The CLEVELAND ROCKET SOCIETY, formed ca. 1933, was an organization of area residents who studied the possibilities of liquid-propelled rocket flight and conducted experiments in that field. Founded and led by ERNST LOEBELL, a German-born engineer who worked for Otis Elevator Co. and later for WHITE MOTOR CORP. in Cleveland, the society grew to about 100 members at its peak. Interested in the uses of rocket technology for transcontinental, supersonic mail delivery and in-passenger service, Loebell and the society carried out a series of 5 experiments in 1933-34 aimed at developing a practical propulsion system. The experiments ended when the group failed to find adequate means of cooling the rocket. Although Loebell also designed a regeneratively cooled, heat-absorbent aluminum motor (the construction took a year), it was never tested by the society. During the Depression, Loebell left Cleveland temporarily after losing his job and the society's publication, Space, begun in Dec. 1932, ceased publication after the 5th issue.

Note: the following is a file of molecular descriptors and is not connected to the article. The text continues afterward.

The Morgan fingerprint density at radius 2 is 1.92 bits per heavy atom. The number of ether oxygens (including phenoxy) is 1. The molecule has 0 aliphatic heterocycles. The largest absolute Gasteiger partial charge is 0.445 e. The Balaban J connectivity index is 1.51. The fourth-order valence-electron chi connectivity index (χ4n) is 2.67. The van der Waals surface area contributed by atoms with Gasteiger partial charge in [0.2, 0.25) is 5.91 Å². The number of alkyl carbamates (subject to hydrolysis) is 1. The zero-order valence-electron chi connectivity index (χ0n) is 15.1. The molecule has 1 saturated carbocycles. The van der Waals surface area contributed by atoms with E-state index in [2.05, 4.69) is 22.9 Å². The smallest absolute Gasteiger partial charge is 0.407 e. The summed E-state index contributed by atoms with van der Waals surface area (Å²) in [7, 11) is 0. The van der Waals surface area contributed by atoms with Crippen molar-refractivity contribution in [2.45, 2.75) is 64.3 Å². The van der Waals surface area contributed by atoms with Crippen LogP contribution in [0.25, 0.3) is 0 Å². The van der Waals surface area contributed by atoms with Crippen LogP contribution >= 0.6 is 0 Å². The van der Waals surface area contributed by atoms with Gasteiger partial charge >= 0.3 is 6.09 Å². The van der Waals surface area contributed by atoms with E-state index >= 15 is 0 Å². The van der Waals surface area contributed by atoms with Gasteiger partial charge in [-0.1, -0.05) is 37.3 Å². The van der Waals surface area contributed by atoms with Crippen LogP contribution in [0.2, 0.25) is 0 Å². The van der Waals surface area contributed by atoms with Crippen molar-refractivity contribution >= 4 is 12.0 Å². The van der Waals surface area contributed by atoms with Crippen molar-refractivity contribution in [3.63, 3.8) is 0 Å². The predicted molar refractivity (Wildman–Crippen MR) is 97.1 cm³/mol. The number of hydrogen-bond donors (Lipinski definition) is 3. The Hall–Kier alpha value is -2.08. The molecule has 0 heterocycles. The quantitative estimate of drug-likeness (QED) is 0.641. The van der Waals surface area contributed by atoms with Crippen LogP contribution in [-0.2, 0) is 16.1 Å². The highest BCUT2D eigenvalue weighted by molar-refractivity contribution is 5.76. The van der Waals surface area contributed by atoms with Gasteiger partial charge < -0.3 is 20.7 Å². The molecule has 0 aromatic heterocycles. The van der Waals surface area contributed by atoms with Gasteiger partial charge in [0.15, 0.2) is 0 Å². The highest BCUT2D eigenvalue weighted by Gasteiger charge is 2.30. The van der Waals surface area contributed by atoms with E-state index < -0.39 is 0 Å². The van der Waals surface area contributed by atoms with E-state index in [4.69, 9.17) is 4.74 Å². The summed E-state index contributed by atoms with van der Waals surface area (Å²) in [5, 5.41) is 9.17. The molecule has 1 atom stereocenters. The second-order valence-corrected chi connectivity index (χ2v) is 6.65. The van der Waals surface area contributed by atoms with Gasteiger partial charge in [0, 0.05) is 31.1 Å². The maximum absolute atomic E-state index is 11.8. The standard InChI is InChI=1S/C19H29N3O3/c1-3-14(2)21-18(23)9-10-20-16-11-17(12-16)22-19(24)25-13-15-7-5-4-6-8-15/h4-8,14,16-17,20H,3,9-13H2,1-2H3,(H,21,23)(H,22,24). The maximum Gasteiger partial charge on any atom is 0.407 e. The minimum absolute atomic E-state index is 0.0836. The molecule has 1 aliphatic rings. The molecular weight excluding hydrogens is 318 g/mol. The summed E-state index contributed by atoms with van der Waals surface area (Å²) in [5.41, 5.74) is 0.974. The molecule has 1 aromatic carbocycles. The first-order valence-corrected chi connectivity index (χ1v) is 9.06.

Although active for less than 5 years, the work of the society was well-publicized in the local press and the national popular scientific press. It was invited by the French Ministry of Commerce & Industry to send an exhibit to the 1937 Paris Intl. Exhibition. The scale model of the long-distance, radio-equipped mail rocket Loebell hoped to build and one of his regeneratively cooled motors received good reviews in French and British journals.

Cleveland Rocket Society Records, Ohio Historical Society.

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